It is a sad appeal to democracy and psychology rather than Holy Scripture. President Linnemann prays for guidance from the Holy Spirit while at the same time ignoring the clear word of the Holy Spirit in Scripture against the false teaching of Rev. Matthew Becker. But then again, this probably isn’t even about Matthew Becker since he is not even identified in the letter. My bad.
Where is the discipline of the false teacher? Why does the Council of Presidents (COP) allow the false teacher to roam free in our midst? Why does the COP allow their brother president to say that the final word in this controversy is love? Why was the gavel ever pounded at that meeting without a God-pleasing conclusion?
The COP has let the synod down. The COP (all the District Presidents, President Harrison and the elected Vice Presidents) are placing secrecy, psyches, and political correctness ahead of transparency, truth and Scripture.
Romans 16: 17-19; I Timothy 6:3-4; Galatians 1:6-9; John 10:35; Galatians 5:7-9; II Timothy 3:14-17; II Peter 1:19-21.
February 23, 2015
Dear Brothers and Sisters of the Northwest District,
Our God has called us all to be His ambassadors in this world. Our words and actions should all be measured and chosen insofar as they reflect the love of Jesus to each other and to those who don’t know Him yet. It is also important for us to present an accurate reflection of who He is and how He relates to us as the objects of His love.
In the past few weeks, there has been a lot of interaction around the Synod about a member of the Synod and whether that membership should continue. On Monday, January 26, Synod President Matthew Harrison posted a message on Facebook that addressed this situation before the Synod, where he expressed his opinion that this person’s membership should not continue. This message was then copied to the LCMS blog site that same day. This short message has generated a lot of conversation and concern across the church and across our District. Two open letters have been written and distributed, one coming from within the Northwest District. The situation has been the subject of many subsequent blog postings. Some have written me directly with questions and concerns. Now the Southern Illinois District has passed a resolution calling for this worker’s repentance and for this District President to exercise ecclesiastical supervision as they see it. I am writing this letter as an effort to share a report of the conversation the Council of Presidents had about this matter and to respond to these questions and concerns within the boundaries of the agreements we have made with one another in the handling of situations such as these.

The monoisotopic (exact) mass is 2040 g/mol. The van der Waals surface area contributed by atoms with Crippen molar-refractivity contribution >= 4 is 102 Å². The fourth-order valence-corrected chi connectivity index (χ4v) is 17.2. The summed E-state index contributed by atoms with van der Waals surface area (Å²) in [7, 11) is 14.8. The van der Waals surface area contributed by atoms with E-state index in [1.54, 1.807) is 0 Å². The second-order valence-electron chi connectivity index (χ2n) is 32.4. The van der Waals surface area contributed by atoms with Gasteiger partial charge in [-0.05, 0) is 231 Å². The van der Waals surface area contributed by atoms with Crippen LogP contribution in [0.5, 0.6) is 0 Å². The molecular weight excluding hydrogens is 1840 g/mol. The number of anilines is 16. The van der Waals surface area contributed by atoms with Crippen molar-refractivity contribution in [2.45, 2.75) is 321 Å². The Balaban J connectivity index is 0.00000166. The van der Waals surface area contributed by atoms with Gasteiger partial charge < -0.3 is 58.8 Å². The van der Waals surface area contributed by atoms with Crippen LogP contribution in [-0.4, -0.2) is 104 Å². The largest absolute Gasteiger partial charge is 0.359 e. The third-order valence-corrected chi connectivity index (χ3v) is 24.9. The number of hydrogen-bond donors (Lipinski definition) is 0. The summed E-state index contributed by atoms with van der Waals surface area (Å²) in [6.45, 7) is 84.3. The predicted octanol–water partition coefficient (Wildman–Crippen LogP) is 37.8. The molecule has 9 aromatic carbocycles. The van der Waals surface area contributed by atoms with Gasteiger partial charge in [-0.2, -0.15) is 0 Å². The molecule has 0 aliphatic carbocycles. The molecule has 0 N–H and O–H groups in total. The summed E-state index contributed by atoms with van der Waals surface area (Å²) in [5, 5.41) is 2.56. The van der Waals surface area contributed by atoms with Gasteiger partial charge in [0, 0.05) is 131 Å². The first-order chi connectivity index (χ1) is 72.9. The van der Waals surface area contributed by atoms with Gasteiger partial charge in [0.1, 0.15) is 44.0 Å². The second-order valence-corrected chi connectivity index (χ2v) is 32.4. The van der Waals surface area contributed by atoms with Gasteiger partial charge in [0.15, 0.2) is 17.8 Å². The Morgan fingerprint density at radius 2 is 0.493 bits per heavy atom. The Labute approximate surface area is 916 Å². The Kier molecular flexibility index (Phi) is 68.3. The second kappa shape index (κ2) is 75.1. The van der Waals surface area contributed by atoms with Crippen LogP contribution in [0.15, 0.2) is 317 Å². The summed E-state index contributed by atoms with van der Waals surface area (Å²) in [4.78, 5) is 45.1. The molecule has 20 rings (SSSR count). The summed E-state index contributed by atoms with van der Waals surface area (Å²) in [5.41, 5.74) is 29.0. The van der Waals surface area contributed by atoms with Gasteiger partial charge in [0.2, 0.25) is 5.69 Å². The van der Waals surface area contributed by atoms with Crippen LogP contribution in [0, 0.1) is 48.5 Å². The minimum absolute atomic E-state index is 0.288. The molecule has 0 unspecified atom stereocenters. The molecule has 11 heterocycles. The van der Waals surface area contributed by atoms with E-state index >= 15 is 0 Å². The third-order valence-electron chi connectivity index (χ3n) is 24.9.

During the week of February 9-12, the Council of Presidents (the 35 District Presidents, the 6 Synod Vice Presidents, and the Synod President) had a regularly scheduled meeting and devoted considerable time and energy to discussing the issue. The result of that conversation was a statement that affirmed the following:
- The Council of Presidents remains committed to the teachings of the Synod.
- The Council of Presidents pledges itself to maintaining sound doctrine and practice.
- The Council of Presidents remains committed to upholding the Synod’s bylaws that guide the process of ecclesiastical discipline.
- The Council of Presidents will continue to seek restoration and repentance through the agreed upon process which honors our Synod’s constitution and bylaws.